Social housing increase a step in right direction, but a lot more needed

Press Releases

Threshold, the national housing organisation, welcomes today’s Government announcement that almost 6,500 social housing units were produced in 2005, but warns that this falls far short of what is needed. While the 2005 housing statistics may look good at first glance, just 400 more units were produced than in 2004. In addition, only 2,800 affordable homes were provided in 2005. This is disappointing as it represents only a small fraction of the over 80,000 houses completed in Ireland last year.

Currently there are 43,684 families waiting for local authority housing around the country – roughly the equivalent to the number of private households in the whole of Cork City. Threshold considers that 6,500 social housing units is not going to make the breakthrough needed to get families off housing waiting lists and into permanent homes.

In fact, the Government’s own think-tank, the National Economic and Social Council (NESC), says the minimum number of social units needed is 10,000 per year. Using this benchmark, the Minister is 3,500 units short for 2005. Under the National Development Plan, the Government promised an additional 35,500 local authority units between 2000 and 2006. Based on today’s announcement, this target too will not be achieved.

Affordable housing output is performing no better than social housing. Affordable housing differs from social housing because it is targeted at people who could afford to buy a home with Government assistance, whereas social housing is for people who cannot afford to buy. Most people waiting for social housing have an income of less than 15,000 euro a year. While many affordable housing schemes have been announced over the lifetime of this Government – including the 1999 affordable housing scheme, Part V of the Planning and Development Act, and the 10,000 additional affordable houses promised under Sustaining Progress – the reality is that these schemes have not delivered anywhere near the numbers of affordable units needed. In this context, today’s announcement of just 2,800 units for 2005 is bad news for people struggling to buy.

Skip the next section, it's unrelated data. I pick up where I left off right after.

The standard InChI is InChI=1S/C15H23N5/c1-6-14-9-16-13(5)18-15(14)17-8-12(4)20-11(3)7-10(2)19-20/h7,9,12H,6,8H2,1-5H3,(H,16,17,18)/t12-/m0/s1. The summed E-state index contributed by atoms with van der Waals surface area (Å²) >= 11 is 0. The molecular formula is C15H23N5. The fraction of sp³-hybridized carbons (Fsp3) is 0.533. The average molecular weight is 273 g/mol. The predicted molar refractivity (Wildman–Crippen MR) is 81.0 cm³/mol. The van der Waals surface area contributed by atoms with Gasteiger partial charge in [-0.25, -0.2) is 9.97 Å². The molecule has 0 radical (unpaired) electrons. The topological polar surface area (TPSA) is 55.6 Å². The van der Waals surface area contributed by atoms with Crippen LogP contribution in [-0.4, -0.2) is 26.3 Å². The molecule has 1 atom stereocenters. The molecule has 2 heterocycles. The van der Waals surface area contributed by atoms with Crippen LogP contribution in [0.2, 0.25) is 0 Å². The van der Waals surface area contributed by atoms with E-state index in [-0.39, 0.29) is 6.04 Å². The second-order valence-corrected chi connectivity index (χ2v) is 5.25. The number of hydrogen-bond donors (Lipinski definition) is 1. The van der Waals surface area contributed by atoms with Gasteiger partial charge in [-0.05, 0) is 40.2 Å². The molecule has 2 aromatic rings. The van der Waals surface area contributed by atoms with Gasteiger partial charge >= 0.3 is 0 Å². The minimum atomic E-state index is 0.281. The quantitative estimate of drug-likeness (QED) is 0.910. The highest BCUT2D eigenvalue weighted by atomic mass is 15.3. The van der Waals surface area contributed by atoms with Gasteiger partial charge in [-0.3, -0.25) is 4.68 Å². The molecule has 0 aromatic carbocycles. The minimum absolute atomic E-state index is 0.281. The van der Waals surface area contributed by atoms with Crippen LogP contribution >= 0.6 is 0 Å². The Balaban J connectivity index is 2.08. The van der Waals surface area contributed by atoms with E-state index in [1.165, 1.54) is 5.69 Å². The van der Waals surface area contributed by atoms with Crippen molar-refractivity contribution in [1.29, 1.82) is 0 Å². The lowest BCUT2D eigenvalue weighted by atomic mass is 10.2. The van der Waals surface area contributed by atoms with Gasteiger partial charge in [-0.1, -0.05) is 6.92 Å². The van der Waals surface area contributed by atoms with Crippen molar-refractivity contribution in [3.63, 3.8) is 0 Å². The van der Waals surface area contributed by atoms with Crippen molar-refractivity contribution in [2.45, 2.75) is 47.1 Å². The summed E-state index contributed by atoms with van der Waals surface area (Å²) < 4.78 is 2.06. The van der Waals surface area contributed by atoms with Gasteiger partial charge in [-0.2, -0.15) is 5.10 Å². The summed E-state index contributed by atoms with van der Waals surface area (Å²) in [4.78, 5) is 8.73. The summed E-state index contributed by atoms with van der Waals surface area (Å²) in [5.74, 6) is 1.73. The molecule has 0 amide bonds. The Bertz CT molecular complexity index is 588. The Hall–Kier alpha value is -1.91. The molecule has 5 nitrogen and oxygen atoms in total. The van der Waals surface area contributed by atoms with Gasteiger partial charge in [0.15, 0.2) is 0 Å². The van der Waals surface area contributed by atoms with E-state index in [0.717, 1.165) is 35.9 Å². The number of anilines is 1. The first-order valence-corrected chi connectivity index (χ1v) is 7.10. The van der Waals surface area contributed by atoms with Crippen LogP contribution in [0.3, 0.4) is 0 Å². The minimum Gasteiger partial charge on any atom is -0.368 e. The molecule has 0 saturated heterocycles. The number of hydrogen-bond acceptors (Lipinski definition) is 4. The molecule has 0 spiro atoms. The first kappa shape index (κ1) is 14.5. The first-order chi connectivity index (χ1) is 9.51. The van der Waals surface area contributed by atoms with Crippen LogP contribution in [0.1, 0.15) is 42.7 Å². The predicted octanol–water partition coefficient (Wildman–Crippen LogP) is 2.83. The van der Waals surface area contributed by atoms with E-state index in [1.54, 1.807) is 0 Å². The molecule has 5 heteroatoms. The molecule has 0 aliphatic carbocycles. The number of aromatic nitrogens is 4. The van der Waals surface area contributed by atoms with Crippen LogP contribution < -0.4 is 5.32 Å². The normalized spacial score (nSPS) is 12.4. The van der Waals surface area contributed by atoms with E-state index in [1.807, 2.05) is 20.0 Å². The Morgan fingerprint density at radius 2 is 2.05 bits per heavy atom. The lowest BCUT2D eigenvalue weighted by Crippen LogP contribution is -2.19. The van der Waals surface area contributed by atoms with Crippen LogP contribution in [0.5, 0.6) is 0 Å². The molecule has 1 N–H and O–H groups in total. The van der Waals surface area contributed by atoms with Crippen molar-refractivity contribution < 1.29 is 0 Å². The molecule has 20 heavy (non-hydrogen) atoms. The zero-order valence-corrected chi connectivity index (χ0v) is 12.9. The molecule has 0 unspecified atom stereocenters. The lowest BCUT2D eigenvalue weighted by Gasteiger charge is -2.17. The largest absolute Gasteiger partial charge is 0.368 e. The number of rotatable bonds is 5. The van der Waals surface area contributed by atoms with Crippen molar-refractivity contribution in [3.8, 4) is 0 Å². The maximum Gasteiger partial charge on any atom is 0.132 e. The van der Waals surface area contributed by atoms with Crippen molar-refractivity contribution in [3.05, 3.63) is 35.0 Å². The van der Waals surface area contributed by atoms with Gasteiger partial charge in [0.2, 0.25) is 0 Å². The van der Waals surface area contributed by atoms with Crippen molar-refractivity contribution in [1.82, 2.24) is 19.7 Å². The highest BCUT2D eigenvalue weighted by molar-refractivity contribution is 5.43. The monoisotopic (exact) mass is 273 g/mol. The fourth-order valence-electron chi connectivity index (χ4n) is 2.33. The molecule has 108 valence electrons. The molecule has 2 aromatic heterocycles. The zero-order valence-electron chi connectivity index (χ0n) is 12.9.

Aideen Hayden, Chair of Threshold, said:

“The Government’s failure to meet its own housing targets is certainly nothing for Minister Noel Ahern to be proud of. Threshold is concerned that social housing is not being given the priority it clearly deserves.

Just because people are not sleeping on the streets does not mean they are not homeless. Everyday in our advice offices, we come across people who are sleeping on friends’ floors, doubling up with relatives or living in substandard accommodation. There are also 50,000 children in this country living in accommodation that is overcrowded, damp or unfit for other reasons. All of them deserve decent housing and they are depending on the Minister to deliver it for them.

It is now crucial that the Minister makes a commitment to increase social housing output to 10,000 units a year and to ramp up affordable housing schemes to deliver in much greater numbers. “


Notes to Editor:

The total number of social housing completions in 2005 was 6,477 units, including 5,127 local authority units and 1,350 voluntary and co-operative housing units. The total number of houses completed in 2005 was 80,957 units. See
The National Economic and Social Council’s report ‘Housing in Ireland: Performance and Policy’ recommended in 2004 that an additional 73,000 social housing units be produced between 2007 and 2012, which is equivalent to 10,000 units a year.
The Children’s Research Centre 2004 publication ‘Housing Problems and Irish Children’ reported that 50,000 children were living in housing poverty.


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